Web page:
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Rex Facer: Independent Redistricting Commission provides nonpartisan map options

The commission used these nine criteria to develop fair political boundaries for Utah.

(Trent Nelson | The Salt Lake Tribune) Rex Facer II at a news conference held by the Utah’s bipartisan redistricting panel in Taylorsville on Tuesday, Oct. 26, 2021. At left is Karen Hale.

To the Residents of Utah:

On Nov. 1, the Utah Independent Redistricting Commission presented its maps and report to the Legislative Redistricting Committee. It is now up to the Legislature to choose a final map for Congress, the state Senate, state House, and state school board. The maps presented by the commission provide good options for the Legislature.

I am the chair of the commission (created as a result of Proposition 4 and refined in the legislative compromise of Senate Bill 200 in 2020). I am honored to have served you over the last nine months. The commission members have been true to their oath to follow the law and not have any conflicts of interest. Further, the commission has prepared a set of maps that use the criteria set in state law to guide its decision making. One of the most notable of those criteria was to not purposefully or unduly favor or disfavor a candidate, potential candidate, or a political party. To that end the commission specifically chose to not use political data such as voting patterns or addresses of candidates or incumbents. The commission is confident that partisan information did not guide its map drawing. The commission used a broad and robust set of criteria, outlined in state and federal law, and as a result has drawn high quality maps that accomplish its mandate. Below I highlight the nine criteria used in drawing the commission’s maps.

First, each district had to have equal population. The commission submitted three congressional maps to the Legislature, two with zero deviation across districts and one map with seven people below the target population in one district and another district with five people over. For the other three types of maps (Senate, House, and School Board), the deviations are higher than the congressional maps, but are significantly lower than the maximum deviation allowed in state law. Second, all districts are contiguous. Third, districts are relatively compact, especially given Utah’s geography. Odd shapes in districts are due to the adherence of other redistricting criteria.

Fourth, communities of interest have informed the commission’s map drawing efforts. The commission received nearly 1,000 descriptions of different communities of interests. Additionally, the commission received over 2,000 comments about specific maps – many identifying issues within specific communities. These maps have been shaped by communities all across the state. Fifth, natural and man-made geographic features, such as rivers, mountain ranges, and freeways are used as the boundaries of districts where possible.

Sixth, the commission analyzed the cores of prior districts in the maps. This data has also been used to number the districts to help voters make sense of their districts. However, because the patterns of growth have been uneven across the state, it is not possible to use the same boundaries that were used in 2010. Making changes in one district necessarily requires making changes to adjacent districts. Again, this criterion was balanced against all the other criteria and was not the singular criterion used to evaluate any given map.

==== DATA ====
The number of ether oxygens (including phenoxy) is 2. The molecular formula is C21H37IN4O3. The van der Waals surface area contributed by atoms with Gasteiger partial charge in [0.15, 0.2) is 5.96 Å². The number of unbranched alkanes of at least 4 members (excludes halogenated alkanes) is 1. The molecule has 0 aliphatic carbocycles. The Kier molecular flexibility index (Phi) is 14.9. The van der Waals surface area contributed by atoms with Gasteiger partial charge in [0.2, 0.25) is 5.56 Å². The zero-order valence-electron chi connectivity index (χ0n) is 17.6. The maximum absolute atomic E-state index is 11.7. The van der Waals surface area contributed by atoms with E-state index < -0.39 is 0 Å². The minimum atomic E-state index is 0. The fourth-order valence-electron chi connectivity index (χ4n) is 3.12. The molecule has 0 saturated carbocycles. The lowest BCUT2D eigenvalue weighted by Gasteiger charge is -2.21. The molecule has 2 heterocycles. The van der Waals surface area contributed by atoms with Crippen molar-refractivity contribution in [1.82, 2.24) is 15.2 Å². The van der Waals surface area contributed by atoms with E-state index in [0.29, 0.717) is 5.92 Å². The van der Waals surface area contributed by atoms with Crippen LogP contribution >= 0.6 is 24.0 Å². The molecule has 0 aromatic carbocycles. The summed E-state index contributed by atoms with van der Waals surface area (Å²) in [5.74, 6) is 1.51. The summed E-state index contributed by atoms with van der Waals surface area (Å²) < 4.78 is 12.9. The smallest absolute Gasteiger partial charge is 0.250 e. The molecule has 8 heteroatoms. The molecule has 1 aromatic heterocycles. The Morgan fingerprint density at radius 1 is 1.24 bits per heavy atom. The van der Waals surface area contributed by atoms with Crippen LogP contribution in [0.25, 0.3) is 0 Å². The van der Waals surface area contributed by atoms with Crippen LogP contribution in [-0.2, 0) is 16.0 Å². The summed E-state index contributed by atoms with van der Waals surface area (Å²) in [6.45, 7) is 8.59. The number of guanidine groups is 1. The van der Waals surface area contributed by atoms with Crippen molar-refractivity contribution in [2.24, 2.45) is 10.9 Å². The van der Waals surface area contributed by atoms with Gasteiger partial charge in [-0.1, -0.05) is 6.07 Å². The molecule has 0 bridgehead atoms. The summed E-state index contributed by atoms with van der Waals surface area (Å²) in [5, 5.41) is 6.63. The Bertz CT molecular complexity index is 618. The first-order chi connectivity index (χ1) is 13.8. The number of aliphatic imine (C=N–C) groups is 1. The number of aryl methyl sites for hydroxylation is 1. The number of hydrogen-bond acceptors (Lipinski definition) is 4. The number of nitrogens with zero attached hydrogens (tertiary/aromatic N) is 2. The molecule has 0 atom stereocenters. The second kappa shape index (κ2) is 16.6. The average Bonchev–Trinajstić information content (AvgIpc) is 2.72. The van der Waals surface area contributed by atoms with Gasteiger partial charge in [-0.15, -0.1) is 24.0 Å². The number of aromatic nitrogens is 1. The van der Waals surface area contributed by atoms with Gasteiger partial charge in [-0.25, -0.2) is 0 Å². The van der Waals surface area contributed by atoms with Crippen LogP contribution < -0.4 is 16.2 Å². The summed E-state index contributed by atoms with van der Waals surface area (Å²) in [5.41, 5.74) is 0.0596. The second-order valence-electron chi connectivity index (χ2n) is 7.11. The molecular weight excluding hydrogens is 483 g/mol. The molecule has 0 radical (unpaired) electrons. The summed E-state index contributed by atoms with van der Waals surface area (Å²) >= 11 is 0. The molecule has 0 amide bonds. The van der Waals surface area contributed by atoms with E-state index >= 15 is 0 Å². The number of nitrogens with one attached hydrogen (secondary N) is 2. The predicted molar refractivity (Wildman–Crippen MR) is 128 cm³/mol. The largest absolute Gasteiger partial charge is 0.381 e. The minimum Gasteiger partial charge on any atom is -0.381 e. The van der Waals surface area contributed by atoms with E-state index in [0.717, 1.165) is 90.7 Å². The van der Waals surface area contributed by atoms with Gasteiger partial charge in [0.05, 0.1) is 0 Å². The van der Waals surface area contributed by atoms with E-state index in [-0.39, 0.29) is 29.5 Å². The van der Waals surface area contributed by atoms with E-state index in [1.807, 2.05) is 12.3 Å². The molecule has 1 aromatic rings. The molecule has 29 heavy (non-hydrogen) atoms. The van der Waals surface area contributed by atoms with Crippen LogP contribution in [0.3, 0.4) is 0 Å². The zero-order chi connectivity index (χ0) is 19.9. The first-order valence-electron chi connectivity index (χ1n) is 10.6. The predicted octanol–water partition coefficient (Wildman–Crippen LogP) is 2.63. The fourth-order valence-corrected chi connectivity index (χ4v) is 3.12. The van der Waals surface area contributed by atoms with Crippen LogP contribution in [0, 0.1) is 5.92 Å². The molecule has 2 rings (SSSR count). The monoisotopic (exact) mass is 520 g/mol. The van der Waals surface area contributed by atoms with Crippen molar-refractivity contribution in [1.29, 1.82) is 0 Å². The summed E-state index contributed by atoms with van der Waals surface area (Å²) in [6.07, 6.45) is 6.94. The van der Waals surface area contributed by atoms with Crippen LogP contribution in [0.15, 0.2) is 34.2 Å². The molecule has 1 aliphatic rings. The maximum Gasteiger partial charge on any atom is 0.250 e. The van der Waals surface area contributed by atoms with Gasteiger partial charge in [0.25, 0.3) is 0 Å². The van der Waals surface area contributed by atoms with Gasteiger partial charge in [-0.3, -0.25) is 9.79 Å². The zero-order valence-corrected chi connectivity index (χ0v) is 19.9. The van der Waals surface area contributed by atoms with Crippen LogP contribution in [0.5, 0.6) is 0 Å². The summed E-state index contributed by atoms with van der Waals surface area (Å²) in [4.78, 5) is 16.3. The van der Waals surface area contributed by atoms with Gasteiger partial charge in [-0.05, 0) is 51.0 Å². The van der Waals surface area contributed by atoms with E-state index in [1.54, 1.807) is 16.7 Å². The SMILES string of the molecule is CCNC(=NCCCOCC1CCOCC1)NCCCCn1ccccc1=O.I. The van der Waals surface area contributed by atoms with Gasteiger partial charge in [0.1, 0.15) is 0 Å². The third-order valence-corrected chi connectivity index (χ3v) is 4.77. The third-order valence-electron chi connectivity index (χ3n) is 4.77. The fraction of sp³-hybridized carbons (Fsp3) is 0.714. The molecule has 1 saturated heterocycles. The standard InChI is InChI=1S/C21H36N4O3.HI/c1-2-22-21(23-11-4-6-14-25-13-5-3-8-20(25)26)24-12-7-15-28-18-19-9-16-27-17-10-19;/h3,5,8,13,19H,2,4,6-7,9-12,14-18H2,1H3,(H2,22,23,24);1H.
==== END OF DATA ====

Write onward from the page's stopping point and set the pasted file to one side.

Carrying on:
Seventh, the commission sought to minimize city and county splits. Whether in urban areas or rural areas, cities and counties wanted to remain intact in their districts. For some communities, particularly in House districts, it was necessary to split some cities since the size of the districts had a target of 43,622 people in each district. If a municipality was larger than that, it by necessity would need to be split. Additionally, as many cities along the Wasatch Front share boundaries, if one city needed to be split it was common that a neighboring city would also need to be split to maintain our targets within tolerable deviations.

Eighth, the commission was tasked with boundary agreement. This criterion seeks to have boundaries that match or line up with the boundaries on other maps. This is challenging in a state with 75 house seats and 29 senate seats – those two types of districts will not nest neatly. The commission looked at our maps and tried to find boundary agreement where possible. Among other factors that effort will make our maps more usable by county election officials.

Ninth, and again most notably, the commission was prohibited from purposeful or undue favoring or disfavoring of an incumbent elected official, a candidate or prospective candidate for elected office, or a political party. To facilitate compliance with this criterion, the commission chose to not use political data in drawing maps. I can state with confidence that partisan information did not shape the commission’s maps. When evaluated by outside experts, our maps perform fairly and do not favor or disfavor a particular incumbent elected official, a candidate or prospective candidate for elected office, or a political party. The other criteria outlined above have shaped the drawing of districts. The commission did not allow partisan political information or discussions in the map drawing process.

Overall, the commission is proud of its work. The commission’s maps have been evaluated very positively using national standards. As residents of Utah, you can have confidence that your input has shaped the commission’s map drawing. The legislature now has the responsibility to choose the final set of maps.

Rex Facer is chair of Utah Independent Redistricting Commission.


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